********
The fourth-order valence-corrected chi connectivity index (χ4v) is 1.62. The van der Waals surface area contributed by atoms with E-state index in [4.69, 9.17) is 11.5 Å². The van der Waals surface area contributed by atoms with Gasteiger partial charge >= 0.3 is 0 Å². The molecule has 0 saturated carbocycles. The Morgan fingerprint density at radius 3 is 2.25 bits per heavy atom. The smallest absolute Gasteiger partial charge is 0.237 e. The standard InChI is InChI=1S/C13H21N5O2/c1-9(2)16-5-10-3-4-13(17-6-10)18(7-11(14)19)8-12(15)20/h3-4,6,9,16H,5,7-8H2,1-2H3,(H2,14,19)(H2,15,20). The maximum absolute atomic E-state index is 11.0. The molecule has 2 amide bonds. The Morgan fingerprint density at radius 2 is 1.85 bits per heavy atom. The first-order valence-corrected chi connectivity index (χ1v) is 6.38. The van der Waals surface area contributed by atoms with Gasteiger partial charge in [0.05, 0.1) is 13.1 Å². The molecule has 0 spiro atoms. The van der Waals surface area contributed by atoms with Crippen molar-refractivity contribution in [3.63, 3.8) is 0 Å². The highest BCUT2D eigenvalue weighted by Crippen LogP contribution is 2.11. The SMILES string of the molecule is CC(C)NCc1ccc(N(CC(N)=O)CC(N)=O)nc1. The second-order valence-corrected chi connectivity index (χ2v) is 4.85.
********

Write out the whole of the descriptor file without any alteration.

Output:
The fourth-order valence-corrected chi connectivity index (χ4v) is 1.62. The van der Waals surface area contributed by atoms with E-state index in [4.69, 9.17) is 11.5 Å². The van der Waals surface area contributed by atoms with Gasteiger partial charge >= 0.3 is 0 Å². The molecule has 0 saturated carbocycles. The Morgan fingerprint density at radius 3 is 2.25 bits per heavy atom. The smallest absolute Gasteiger partial charge is 0.237 e. The standard InChI is InChI=1S/C13H21N5O2/c1-9(2)16-5-10-3-4-13(17-6-10)18(7-11(14)19)8-12(15)20/h3-4,6,9,16H,5,7-8H2,1-2H3,(H2,14,19)(H2,15,20). The maximum absolute atomic E-state index is 11.0. The molecule has 2 amide bonds. The Morgan fingerprint density at radius 2 is 1.85 bits per heavy atom. The first-order valence-corrected chi connectivity index (χ1v) is 6.38. The van der Waals surface area contributed by atoms with Gasteiger partial charge in [0.05, 0.1) is 13.1 Å². The molecule has 0 spiro atoms. The van der Waals surface area contributed by atoms with Crippen molar-refractivity contribution in [3.63, 3.8) is 0 Å². The highest BCUT2D eigenvalue weighted by Crippen LogP contribution is 2.11. The SMILES string of the molecule is CC(C)NCc1ccc(N(CC(N)=O)CC(N)=O)nc1. The second-order valence-corrected chi connectivity index (χ2v) is 4.85.